You see, I only meant to wet my feet—but it pulled me in—the waters of addiction run deep!
Within three years, I overdosed and had to be revived three times, spent three months in the hospital as a direct result of the overdose, got in and out of a physically abusive relationship, lost my job, slept on a mattress on the floor of an apartment that I eventually got thrown out of for nonpayment of rent, did things with men that I never dreamed I was even capable of doing, stole food to eat, was blessed to get charges reduced to attempted unauthorized use of a vehicle and thirty days’ probation with a year’s suspended sentence, and, thank God, ended up in a treatment center with the help of a pastor of the church across the street from the methadone clinic that I went to.
Oh, but I only meant to wet my feet.
After I came out of treatment, I desperately wanted to get on with my life. No, I couldn’t change the past; but I found out with the help of people in the twelve-step programs that I had to deal with my past—if I wanted to stay drug-free. I had to deal with the roots of what caused me to use in the first place.
And so began my journey—as painful as it has been sometimes—to deal with scars and open wounds left by rape, abortions, a failed marriage, an abandoned son, and the lifestyle. I had to go to God because it was too much for me to handle on my own. The wounds were too deep and the inner pain was too great. The twelve-step meetings I attended were only an hour a day. Even if I went to two meetings a day that was only two hours; but I had to learn how to live with myself for the remaining twenty-two hours, what I had done in my past, and my hopes of the woman that I had wanted to become.
I started praying constantly, reading all I could about God, asking questions, watching other people who walked in faith, and trying to emulate them. Even in my new faith-walk, I only meant to wet my feet—but it pulled me in—the waters of God’s love for me ran deep—even deeper than drugs. I began to feel comfort when I prayed. I began to see God answering my prayers, making a way for me, leading me to jobs, people, apartments, and a healthier lifestyle. I saw God bring my son and other family members back into my life. The cravings for drugs started to leave. The desire to use drugs left me. As I witnessed my life change and the lives of my new drug-free friends, my relationship with God became even more personal. It was no longer a God out there in the sky anymore who had little time for the likes of me. He became my God and I was His daughter and even though my own earthly father rejected me, I began to trust and know that God never would.
Yes, I only meant to wet my feet!
“Fools rush in where angels fear to tread.” We can hear the train coming and still insist that we can get over the track before the train arrives. Our first thoughts warn us of the danger ahead on the road but we head down the road anyway. Whether it be credit cards, drugs, alcohol, chocolate, working, playing numbers, trying to keep up an image that is killing us from the inside out, we have a tendency to think that becoming out of control can’t happen to us. We also have the tendency to think that the past is the past—let it be—out of sight, out of mind. However, what happens to the old baggage that follows us to the present and attaches itself to the journey to the future—if we don’t do anything about it? We wonder why our relationships sour so quickly, why we can’t let go enough to love and be loved, why we can’t let anyone close to us, why we worry so much about everything, why we feel so useless, unloved, and unwanted. Why we feel that we are better than, or less than, other people. Why we procrastinate, or get so angry, or so depressed. We need to address that old baggage by offering it to God through prayer, asking for healing and guidance on the steps we can take to do our part in becoming all that God birthed us to be. It can begin when we invite God into our lives.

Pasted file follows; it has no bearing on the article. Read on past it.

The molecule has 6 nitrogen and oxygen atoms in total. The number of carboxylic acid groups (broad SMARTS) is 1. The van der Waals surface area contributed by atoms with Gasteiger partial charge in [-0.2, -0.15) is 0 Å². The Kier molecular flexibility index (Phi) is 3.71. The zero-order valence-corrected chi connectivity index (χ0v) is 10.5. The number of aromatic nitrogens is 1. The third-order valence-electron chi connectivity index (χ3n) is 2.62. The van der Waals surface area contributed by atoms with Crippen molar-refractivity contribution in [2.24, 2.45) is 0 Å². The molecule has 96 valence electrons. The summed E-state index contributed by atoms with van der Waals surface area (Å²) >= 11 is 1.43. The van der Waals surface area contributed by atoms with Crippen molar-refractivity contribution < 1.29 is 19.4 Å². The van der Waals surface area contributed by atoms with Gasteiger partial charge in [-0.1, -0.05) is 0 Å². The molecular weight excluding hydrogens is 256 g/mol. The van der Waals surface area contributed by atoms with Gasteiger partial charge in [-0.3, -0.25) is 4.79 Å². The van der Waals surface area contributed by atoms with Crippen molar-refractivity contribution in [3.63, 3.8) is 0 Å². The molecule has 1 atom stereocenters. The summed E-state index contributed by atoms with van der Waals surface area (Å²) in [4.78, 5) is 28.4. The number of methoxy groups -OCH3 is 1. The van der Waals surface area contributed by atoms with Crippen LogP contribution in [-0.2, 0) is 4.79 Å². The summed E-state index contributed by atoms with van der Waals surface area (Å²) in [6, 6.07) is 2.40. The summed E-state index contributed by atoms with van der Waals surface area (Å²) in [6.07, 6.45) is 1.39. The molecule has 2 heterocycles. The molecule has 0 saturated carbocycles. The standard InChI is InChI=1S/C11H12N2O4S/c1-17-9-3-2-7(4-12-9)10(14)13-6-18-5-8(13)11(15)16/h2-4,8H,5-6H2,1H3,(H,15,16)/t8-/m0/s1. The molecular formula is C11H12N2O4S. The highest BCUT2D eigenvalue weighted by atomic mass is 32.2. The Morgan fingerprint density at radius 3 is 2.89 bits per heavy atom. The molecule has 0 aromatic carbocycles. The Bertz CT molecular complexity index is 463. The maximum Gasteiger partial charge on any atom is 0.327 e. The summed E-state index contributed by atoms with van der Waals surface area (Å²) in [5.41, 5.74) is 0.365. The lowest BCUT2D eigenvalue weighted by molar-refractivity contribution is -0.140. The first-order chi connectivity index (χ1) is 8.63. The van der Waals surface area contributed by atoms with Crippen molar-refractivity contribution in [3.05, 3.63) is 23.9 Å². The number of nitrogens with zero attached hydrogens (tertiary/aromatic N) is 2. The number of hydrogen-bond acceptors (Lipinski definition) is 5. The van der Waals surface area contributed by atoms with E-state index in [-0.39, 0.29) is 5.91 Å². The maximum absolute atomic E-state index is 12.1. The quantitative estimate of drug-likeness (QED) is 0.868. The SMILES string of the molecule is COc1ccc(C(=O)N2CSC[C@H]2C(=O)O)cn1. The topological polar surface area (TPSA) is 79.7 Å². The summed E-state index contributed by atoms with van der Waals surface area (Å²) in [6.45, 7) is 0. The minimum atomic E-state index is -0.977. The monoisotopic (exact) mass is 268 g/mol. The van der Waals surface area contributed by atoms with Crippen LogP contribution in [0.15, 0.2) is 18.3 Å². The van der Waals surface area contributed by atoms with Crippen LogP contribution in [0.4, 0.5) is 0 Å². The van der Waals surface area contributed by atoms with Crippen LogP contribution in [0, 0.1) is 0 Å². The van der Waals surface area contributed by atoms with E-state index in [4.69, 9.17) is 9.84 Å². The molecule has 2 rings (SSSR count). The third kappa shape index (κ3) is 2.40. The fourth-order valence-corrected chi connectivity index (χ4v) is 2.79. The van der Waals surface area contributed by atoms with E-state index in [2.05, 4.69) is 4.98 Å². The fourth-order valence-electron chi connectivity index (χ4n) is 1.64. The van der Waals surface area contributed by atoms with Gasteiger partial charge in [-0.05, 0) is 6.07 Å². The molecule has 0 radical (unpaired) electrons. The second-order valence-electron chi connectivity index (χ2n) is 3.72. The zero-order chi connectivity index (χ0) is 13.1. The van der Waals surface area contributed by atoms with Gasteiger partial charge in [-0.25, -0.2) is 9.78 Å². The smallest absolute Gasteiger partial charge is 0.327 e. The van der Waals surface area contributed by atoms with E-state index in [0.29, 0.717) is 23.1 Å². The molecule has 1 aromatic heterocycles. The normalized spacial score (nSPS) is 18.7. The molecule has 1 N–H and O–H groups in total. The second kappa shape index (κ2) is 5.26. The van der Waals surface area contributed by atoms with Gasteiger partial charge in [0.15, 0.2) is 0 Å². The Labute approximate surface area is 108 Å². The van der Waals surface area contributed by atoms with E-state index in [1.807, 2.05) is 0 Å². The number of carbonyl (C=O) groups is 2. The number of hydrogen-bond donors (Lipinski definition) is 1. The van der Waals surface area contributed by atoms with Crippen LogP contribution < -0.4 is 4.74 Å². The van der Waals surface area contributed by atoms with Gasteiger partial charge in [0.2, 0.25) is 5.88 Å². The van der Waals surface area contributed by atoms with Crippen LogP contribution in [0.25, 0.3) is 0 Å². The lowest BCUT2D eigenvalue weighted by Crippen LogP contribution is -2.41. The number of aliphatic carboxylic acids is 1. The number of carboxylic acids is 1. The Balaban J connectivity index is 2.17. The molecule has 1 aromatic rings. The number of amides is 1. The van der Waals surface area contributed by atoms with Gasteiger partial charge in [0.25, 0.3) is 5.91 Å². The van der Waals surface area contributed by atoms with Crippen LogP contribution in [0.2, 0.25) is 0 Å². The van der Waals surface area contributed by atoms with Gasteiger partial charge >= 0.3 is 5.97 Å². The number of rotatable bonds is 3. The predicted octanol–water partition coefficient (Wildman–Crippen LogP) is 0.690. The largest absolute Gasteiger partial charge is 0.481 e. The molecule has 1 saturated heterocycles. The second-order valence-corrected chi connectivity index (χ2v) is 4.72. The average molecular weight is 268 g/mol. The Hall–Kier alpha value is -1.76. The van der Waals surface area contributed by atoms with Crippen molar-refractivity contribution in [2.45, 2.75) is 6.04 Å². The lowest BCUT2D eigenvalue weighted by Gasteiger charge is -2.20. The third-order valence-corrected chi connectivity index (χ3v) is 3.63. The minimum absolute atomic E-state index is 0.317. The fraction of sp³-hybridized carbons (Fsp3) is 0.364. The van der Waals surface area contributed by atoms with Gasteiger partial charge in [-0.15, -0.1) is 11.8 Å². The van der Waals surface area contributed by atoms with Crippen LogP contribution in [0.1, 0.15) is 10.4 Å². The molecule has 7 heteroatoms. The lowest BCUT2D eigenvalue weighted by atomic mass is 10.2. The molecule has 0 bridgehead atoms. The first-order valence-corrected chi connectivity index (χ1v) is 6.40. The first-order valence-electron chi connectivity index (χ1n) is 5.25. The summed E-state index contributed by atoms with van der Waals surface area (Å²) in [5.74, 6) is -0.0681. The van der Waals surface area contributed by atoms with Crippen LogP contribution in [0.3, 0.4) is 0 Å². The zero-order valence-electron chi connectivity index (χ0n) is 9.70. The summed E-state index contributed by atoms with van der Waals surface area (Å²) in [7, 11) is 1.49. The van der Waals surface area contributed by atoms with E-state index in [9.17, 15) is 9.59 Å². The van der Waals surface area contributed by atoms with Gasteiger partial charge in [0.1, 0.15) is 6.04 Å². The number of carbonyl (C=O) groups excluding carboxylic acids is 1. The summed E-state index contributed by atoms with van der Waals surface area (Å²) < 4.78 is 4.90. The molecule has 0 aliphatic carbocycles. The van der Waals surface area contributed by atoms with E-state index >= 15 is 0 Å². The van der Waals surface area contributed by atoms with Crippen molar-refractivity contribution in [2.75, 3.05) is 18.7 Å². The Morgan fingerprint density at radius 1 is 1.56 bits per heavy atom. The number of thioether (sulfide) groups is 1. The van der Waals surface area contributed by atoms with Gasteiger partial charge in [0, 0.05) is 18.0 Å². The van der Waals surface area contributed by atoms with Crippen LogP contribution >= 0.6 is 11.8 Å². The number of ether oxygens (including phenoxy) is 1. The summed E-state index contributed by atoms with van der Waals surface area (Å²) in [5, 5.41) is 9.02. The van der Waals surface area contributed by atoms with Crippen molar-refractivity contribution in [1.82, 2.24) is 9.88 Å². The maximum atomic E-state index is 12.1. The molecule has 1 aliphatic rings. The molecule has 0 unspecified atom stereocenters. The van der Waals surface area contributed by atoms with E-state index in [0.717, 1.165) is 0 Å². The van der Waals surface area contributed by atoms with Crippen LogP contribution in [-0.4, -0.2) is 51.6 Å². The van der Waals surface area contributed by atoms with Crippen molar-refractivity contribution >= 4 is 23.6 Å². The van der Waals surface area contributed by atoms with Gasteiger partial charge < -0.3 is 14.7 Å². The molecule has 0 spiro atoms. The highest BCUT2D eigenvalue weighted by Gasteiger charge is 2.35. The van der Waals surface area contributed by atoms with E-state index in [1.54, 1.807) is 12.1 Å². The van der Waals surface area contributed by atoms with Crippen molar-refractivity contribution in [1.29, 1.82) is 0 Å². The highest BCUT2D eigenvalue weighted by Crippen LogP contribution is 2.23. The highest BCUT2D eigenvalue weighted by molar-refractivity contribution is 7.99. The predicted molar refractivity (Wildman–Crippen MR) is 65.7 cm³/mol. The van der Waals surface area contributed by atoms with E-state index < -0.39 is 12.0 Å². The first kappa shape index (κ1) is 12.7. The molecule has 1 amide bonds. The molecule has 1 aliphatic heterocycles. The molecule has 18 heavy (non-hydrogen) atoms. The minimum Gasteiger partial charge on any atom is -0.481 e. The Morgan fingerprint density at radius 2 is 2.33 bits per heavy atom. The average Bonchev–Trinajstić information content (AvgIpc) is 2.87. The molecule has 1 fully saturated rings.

Dear Heavenly Father: When we veer off the righteous path that you prepared for us even before we were born, steer us back—love us back onto your way. We know we have free will and sometimes that seems to be a curse more than a blessing because we sure know how to mess up these precious lives that you gave us. Help us to say “No” to anything that is not of You. Help us believe that as long as there is breath there is hope and that you can change a life as sure as the sun will set and the moon will rise. Nothing is impossible for You. Hear our prayers for our loved ones and acquaintances who are saying “Yes” to the wrong things. Show us your reality and help us to stay focused on your love that can heal any wound, bind up any broken heart, pull up and destroy the roots of any pain left from our pasts so that we can live up to our potential in You. Amen. So be it!
My frame was not hidden from You,
When I was made in secret,
And skillfully wrought in the
Lowest parts of the earth.
Your eyes saw my substance,
Being yet unformed.
And in Your book they all
The days fashioned for me,
When as yet there were none
(c) 2002, Stanice Anderson - Excerpt from I SAY A PRAYER FOR ME: ONE WOMAN'S LIFE OF FAITH AND TRIUMPH by Stanice Anderson http://Stanice.com